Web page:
Saint Mahatma Shri Basaveshwar
In those days religion had become mostly a matter of convention. People were rigidly bound down to certain rituals and formalities. The essence of religion was lost sight of. People forgot that there is only one God and had created several lower gods and goddesses. In the name of religion many castes and creeds had come to be formed. There were many blind beliefs. Birth and profession determined the status of a man. Because of the desire for heaven, life in this world had taken a wrong course.
There is one God. All are his children. They must have equal opportunities in religion. All should live together in love. Kindness is the basis of all religions. It was very necessary to develop these ideas in the minds of people. It was at such a time that Basavanna was born. He took a daring step even in his very child- hood. The child is father of the man. He showed that he was born with a mission to fulfill in future. Thus Basavanna as an independent thinker left Bagewadi in protest against the meaningless conventions.
When he came to Sangama he was most warmly received by the Guru Sangameshwara. "Come, Basavanna," said the Guru affectionately, "I knew that you would come here. Brilliant students like you will surely bring credit to this school and make it more famous. Here you will be near Lord Sangam- eshwara; I am sure that your spiritual personality will blossom out. You will do great things in future for the good of humanity."
Basavanna had left his parents and come away. These sweet words of blessing spoken by the Guru were very soothing to him. He felt happy. His education began under the guidance of the Guru. A new chapter began in his life. Basavanna would get up before dawn. He would meditate on God for some time. It was his practice to gather flowers for worship, before sunrise. The sight of flowers always gladdened his heart. For, he felt the presence of the divine in every flower. When he wor- shipped Sangameshwara he forgot himself completely. So exalted was his state of mind that he felt the presence of God everywhere and in all things-in the linga he wore on his body, in the image of Sangameshwara and in the entire world. All people admired his deep devotion andhis worship of the Lord. Worship was followed by studies. He studied the lessons of the day and also read several books connected with each subject. He had the same concentration in his studies as in the worship. After reading the books he would discuss certain points with his teachers. Then he would go to attend the classes and to participate in other school activities. He enjoyed long walks on the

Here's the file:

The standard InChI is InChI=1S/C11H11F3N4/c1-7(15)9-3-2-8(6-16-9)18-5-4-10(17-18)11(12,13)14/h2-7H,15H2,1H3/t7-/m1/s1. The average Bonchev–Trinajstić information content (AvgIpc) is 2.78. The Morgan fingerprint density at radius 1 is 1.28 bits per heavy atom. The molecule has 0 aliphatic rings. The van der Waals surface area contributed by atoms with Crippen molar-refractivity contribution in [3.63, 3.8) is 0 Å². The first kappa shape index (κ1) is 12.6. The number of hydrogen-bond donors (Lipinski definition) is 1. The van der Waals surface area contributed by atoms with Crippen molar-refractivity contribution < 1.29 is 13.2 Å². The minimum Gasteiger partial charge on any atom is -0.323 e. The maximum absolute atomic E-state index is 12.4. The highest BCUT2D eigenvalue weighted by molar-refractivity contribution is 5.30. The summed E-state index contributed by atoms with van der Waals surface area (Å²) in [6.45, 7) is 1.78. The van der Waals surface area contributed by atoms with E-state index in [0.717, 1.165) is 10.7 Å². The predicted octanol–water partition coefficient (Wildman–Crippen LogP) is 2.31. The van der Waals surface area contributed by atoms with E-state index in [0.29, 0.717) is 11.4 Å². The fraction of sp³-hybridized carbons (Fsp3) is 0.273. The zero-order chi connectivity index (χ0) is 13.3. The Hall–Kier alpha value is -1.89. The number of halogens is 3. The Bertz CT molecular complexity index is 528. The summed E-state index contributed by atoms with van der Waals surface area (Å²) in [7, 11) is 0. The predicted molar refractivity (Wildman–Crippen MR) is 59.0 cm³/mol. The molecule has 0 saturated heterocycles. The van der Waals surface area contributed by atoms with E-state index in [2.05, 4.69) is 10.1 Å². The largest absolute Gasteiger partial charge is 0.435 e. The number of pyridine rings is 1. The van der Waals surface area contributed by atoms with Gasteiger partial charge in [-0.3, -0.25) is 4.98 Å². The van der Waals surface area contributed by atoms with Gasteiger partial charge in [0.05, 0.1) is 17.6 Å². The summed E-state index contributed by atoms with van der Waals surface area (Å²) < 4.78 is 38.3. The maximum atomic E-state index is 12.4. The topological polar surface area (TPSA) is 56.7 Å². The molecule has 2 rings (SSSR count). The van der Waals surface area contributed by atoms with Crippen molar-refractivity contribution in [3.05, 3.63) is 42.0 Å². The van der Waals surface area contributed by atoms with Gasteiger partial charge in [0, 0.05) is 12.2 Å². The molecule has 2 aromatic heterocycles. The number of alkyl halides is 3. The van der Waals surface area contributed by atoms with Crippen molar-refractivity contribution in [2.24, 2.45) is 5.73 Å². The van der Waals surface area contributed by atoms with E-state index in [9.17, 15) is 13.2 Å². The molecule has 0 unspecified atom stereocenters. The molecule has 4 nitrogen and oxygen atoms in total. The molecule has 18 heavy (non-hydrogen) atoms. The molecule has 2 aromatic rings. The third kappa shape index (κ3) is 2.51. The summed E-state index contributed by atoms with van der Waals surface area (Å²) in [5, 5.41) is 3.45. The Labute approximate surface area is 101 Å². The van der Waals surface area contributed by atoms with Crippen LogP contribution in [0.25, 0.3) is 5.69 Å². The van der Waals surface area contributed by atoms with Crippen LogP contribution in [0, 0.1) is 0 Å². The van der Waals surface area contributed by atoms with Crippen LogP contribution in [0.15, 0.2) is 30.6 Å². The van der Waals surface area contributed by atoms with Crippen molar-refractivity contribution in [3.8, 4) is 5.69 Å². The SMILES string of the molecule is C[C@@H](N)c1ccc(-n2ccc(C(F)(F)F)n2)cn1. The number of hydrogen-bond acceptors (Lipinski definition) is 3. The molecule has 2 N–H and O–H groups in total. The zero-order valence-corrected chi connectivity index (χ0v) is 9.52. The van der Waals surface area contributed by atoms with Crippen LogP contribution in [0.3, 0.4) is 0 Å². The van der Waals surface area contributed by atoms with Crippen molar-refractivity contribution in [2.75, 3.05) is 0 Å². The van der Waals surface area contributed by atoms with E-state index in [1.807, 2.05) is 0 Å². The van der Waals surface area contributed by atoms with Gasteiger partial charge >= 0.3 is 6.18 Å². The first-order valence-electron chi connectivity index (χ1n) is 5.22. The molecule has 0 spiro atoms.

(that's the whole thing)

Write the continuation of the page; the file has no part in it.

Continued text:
bank of the river in the evenings.
His scholarship, devotion, modesty and good behavior soon made him the beloved of all. Smart and active, simple and frank, and always cheerful as he was, he was also of a serious reflective nature. Thus his personality was shaping itself most wonderfully. The Guru felt proud of it.
'There were teachers of profound scholar- ship and deep religious convictions in that academy. Students were given both worldly and spiritual education. It was not the type of education that trained the students to pass the examinations and get jobs. The aim of education was to help the
development of the inner self of the students, and prepare them to achieve something great in life. Basavanna got the best out of the school.
Years rolled by. Basavanna made a study of all the branches of learning. He learnt what he needed for his worldly life; and he also gained spiritual learning. He grew up with a sound mind in a sound body. What is the meaning of man's life? What is its final goal? What is his duty? Basavanna